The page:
Acne: Fighting Zits Gently but Thoroughly
Acne is a problem affecting many millions of individuals from all walks of life. Most commonly, the problem starts in the teen years with a second peak in young woman from the early twenties to the late thirties/early forties. Hormonal factors are a primary contributing factor. Stress often seems a factor in acne, with its impact likely mediated through the body's hormone system. Diet has not been substantiated as a contributing factor despite abundant rumors.
Acne starts with a plugging of the hair follicle or pores causing comedones, commonly known as blackheads or whiteheads. Skin cells which line the inside of the hair follicle tend to stick together in clumps, and sebaceous glands which surround the base of every hair follicle increase production of oil or sebum due to hormonal stimulation. The increased oil combined with clumping of skin cells tends to form plugs. Once a pore is clogged, bacteria within hair follicles or pores break down the oily skin cell debris into more inflammatory components causing red, inflamed papules and/or pustules, commonly known as pimples, zits, honkers, etc. Teen acne tends to start with comedones, whereas adult acne tends to be more inflammatory with deeper knots and bumps with few or no comedones.
Many acne patients make the mistake of over-aggressively cleansing acne-affected skin.This results in excessively dry or irritated skin, which patients subsequently try to soothe with moisturizing creams or lotions. Unfortunately, such moisturizing creams or lotions can plug pores and make skin cells stick together even more, thereby aggravating a root cause of acne.
I recommend cleansing the skin gently twice daily with a product that cleanses the skin adequately without causing excessive dryness or irritation. I advise avoiding moisturizing creams and lotions unless absolutely necessary and even then, I recommend using only a select few which do not tend to clog pores. Alpha hydroxy acid (AHA)-containing moisturizers are less likely to clog pores but can sometimes be irritating to some skin types. Lacticare is a milder AHA moisturizing lotion available without a prescription.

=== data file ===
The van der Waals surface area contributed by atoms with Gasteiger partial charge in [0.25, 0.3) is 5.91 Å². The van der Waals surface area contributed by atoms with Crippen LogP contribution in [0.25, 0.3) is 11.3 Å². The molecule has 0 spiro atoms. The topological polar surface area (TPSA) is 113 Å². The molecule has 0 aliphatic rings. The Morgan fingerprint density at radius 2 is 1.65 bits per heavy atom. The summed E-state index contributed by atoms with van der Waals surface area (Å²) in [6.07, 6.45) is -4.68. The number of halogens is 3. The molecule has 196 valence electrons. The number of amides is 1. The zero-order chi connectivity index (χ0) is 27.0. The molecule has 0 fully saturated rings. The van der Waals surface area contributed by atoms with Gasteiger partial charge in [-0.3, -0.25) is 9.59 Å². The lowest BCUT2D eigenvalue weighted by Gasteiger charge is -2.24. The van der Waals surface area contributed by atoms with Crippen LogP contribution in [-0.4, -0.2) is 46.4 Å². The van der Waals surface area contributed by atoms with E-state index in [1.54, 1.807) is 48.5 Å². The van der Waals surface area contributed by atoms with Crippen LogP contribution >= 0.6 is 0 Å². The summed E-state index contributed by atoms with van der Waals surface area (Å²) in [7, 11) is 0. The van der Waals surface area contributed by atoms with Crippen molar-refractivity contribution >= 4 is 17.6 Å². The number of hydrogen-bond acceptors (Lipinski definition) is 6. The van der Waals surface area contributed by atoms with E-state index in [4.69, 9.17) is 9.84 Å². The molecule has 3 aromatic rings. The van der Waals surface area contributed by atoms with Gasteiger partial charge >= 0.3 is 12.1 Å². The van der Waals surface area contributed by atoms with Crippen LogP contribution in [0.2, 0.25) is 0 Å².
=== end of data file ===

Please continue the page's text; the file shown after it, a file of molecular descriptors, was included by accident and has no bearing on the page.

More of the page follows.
Salicylic acid cleansers, such as SalAc, Aveeno acne bar or wash, Neutrogena or Phisoderm acne cleanser, are generally not too drying and can help to loosen attachments between skin cells within hair follicles and decrease clogging of pores. For very sensitive skin, I recommend either Cetaphil liquid cleanser or Cetaphil antibacterial bar. When cleansing your skin, it is best to use a soft wash cloth and rinse with lukewarm water. A common tendency of acne sufferers is to rub, scrub or pick their blemishes. Rubbing and scrubbing is irritating, and picking of acne causes more inflammation and increases the potential for scarring and pitting, which can be permanent.
Another common mistake is the understandable desire to conceal pimples which causes many patients, usually young women, to use concealing makeups which likewise contribute to clogged pores and acne. Many products which state "oil-free acne-formulation" or "non-comedogenic" may still clog pores in some acne patients. I never advise a young woman not to wear makeup, but it is important that she understand the potential contribution of makeup to acne and the general rule of thumb that "less is better," especially with foundations, bases, or heavier, more concealing products. I recommend Liquimat, Rezamid, or Neutrogena salicylic-acid-containing acne concealer, which can be purchased without a prescription.
It is important that regular follow-up appointments be made with your doctor to maintain control of acne. I consistently advise my patients to give their cleansers and medicines time to work. This can take from six to eight weeks or longer, so patience is not only desirable, but essential.
For more information on acne, go to:
http://www.aad.org/pamphlets_spanish/acne.html (in Spanish)
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